“I went through the whole (2017) offseason, about three or four months, I played in another NFL season, and now I’m on the back end of that NFL season and actually I’m on my way to do stem cells again,” Graham said. “It’s something I’ll probably do for the rest of my career just from the results I’ve had personally.”

Now here’s the controversial side. Google stem cells and you’ll quickly find a contentious debate among researchers and doctors who study stem cells, and those who have been using them to treat patients. Many stem-cell researchers aren’t at all convinced that stem cells and their related treatments have proven effective or safe, at least not yet, and argue that their clinical use is potentially a huge waste of patients’ money at minimum, and possibly dangerous to their health as well.

I recently emailed three researchers who study stem cells in general and five others who are studying EVs in particular. All warned of the considerable risks in trying these unproven therapies and the unreliability of single-case results. They also emphasized that stem cells and EVs need to be studied far more thoroughly under government-regulated standards to determine their safety and efficacy.

One argument for the safety of EVs and stem cells is that they’re taken from the patient’s body, so there’s no risk of rejection. Another is that with an IV infusion in the case of EVs in this instance, there’s no risk of causing further injury from injections into the injury site.

But one of the researchers, Dr. Victor Khabie, the chief of sports medicine at Northern Westchester County (N.Y.) Hospital, said he’s treated patients who had sustained kidney and liver damage after undergoing IV stem-cell treatment, presumably caused by contamination of the stem cells or additives needed for the IV infusion.

“One patient that comes to mind had almost immediate relief of various orthopedic alignments after a similar therapy, followed by organ damage some months later,” Khabie said in an email.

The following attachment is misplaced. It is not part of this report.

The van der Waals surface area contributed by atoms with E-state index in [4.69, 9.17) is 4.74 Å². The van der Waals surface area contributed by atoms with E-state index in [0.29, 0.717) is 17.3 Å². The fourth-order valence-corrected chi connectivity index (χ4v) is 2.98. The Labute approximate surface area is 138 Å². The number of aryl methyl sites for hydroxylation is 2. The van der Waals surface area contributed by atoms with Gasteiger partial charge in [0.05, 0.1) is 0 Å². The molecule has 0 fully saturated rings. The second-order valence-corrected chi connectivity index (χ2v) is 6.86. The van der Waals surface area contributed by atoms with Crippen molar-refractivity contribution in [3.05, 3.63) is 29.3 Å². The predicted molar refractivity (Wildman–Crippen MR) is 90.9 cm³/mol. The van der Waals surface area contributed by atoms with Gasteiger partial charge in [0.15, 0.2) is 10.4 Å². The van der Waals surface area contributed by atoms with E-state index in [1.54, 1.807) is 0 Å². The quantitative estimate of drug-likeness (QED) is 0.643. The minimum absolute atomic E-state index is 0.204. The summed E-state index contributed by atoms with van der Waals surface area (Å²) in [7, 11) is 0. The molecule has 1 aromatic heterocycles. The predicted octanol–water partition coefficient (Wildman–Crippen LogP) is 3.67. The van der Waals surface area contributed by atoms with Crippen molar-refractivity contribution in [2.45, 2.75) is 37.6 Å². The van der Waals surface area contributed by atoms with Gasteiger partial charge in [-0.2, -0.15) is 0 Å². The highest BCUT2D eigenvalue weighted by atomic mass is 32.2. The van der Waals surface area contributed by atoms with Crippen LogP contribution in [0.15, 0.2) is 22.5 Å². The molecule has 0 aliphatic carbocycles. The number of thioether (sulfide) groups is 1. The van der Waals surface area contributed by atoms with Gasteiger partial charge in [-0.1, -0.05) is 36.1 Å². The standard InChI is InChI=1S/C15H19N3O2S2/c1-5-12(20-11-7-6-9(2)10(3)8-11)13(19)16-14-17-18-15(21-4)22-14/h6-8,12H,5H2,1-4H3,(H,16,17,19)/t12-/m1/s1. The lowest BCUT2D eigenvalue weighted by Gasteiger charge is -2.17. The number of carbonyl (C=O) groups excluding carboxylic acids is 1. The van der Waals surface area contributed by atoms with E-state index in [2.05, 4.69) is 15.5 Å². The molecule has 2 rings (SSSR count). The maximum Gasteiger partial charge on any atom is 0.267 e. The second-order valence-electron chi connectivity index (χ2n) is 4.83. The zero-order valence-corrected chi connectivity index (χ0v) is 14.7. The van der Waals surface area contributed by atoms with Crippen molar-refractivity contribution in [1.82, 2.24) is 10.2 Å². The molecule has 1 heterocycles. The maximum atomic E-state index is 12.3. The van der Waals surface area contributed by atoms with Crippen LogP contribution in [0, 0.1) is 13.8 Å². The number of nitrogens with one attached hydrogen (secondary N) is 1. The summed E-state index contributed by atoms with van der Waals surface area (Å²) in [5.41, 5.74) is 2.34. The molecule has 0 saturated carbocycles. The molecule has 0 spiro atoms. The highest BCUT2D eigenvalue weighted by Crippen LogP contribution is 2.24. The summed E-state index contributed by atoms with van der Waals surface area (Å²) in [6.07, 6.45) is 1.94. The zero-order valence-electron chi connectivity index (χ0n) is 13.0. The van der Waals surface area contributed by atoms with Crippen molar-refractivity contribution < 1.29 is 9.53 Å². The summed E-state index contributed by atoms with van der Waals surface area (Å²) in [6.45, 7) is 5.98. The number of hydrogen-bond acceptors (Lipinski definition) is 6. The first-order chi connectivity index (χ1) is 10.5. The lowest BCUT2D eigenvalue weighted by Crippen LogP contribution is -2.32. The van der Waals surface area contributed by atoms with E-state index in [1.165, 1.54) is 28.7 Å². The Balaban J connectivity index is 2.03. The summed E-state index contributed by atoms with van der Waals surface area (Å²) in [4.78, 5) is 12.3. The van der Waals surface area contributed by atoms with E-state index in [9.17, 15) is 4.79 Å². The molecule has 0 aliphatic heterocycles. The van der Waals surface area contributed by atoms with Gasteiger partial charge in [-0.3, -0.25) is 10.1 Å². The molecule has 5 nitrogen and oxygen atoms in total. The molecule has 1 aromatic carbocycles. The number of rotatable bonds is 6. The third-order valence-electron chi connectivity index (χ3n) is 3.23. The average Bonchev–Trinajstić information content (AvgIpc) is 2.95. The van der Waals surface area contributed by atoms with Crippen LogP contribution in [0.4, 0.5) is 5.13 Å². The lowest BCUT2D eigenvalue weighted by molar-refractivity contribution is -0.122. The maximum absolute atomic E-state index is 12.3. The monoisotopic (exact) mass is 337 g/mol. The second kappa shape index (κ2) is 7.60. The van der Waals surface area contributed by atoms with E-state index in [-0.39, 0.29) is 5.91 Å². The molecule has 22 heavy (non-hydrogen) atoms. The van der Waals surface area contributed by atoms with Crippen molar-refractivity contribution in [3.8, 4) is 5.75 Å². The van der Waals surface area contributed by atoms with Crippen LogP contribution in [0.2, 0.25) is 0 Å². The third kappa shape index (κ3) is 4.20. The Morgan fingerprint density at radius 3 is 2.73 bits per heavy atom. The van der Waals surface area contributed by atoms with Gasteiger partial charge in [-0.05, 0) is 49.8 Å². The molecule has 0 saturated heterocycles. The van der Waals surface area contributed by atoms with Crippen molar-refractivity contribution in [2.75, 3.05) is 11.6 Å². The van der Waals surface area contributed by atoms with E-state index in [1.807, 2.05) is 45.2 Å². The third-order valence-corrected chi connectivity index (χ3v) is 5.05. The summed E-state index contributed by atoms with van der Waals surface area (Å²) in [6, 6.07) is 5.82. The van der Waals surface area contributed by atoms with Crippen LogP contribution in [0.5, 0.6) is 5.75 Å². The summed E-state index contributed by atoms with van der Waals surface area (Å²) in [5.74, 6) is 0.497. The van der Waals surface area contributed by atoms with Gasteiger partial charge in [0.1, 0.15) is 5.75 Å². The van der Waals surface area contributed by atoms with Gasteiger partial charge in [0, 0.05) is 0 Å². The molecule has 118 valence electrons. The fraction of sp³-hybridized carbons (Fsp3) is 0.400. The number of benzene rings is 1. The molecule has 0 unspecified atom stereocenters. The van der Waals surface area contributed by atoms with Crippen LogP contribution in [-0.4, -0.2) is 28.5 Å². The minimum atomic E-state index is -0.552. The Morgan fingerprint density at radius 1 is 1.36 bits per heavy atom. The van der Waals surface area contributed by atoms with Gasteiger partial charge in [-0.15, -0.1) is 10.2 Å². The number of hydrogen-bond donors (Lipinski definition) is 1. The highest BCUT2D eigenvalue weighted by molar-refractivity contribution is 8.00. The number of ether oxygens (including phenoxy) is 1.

“Bottom line, without scientific study and a better understanding the long-term risks of these type of treatments, they need to be used very cautiously.”

Cautious approach

The field of EV study is an offshoot of stem cells and has shown enough promise that early this decade researchers established a society (International Society for Extracellular Vesicles) and journal (Journal of Extracellular Vesicles). But even those most enthused about the potential of EVs don’t think EVs should be used on patients except as part of an approved clinical study or when a patient has a life-threatening illness and no other options.

“The application (on Graham) you describe may have worked and the improvement might have been based on EVs,” said Bernd Giebel, a leading EV researcher at the Institute of Transfusion Medicine at University Hospital Essen in Germany. “However, I share the (critiques of the other) medical doctors. Very promising result from researches in the stem cell field or in the future of the EV field will lead to unproven therapeutic approaches. … For now, there are no international standards how to produce them and how to access the quality control. I share the view that the treatment you describe is very dubious.”

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I spoke briefly with Andrew Chancellor, the CEO of the clinic (Wellbeing International) that performed the procedure on Graham. Aside from a bare-bones website, his clinic does no marketing and operates strictly on word-of-mouth recommendations.

He described the treatments in general terms, as shared above in the description of Graham’s procedure, and said about 40 percent of his clinic’s business is on patients with neurological disorders, 40 percent on professional athletes with orthopedic issues, and 20 percent on wealthy business people who live active lives and want to avoid surgery for injuries.

He wouldn’t say how much the treatment costs, but from our conversation, an educated guess is that it’s tens of thousands of dollars or more. As far as Chancellor knows, his is the only clinic in the world using EVs on patients, though there might be some in China.

“We’ve done a lot of players from the NFL, the NHL, and a couple of people from the basketball side and a couple people from the baseball side,” Chancellor said.

So what does this leave us, the public, to think?

The price alone puts an EV-type treatment out of the reach of all but a small percent of us. And how can you ignore the warnings of the researchers who are on the front lines studying these things? Giebel said we’re probably at least a decade away from EVs becoming an approved treatment for anything.

But biologics — that is, taking cells from a person’s body, manipulating them and putting them back in — is one of the most promising fields of medicine today. One doctor for an NFL team that I contacted called it “the next horizon” in sports medicine.

Graham underwent the EV treatment and, based on his testimonial, is sold. He had 10 touchdown catches last season and played well enough that the Packers signed the 31-year-old free agent to a three-year, $30 million contract that included an $11 million signing bonus.

For Graham, the future of EVs is now.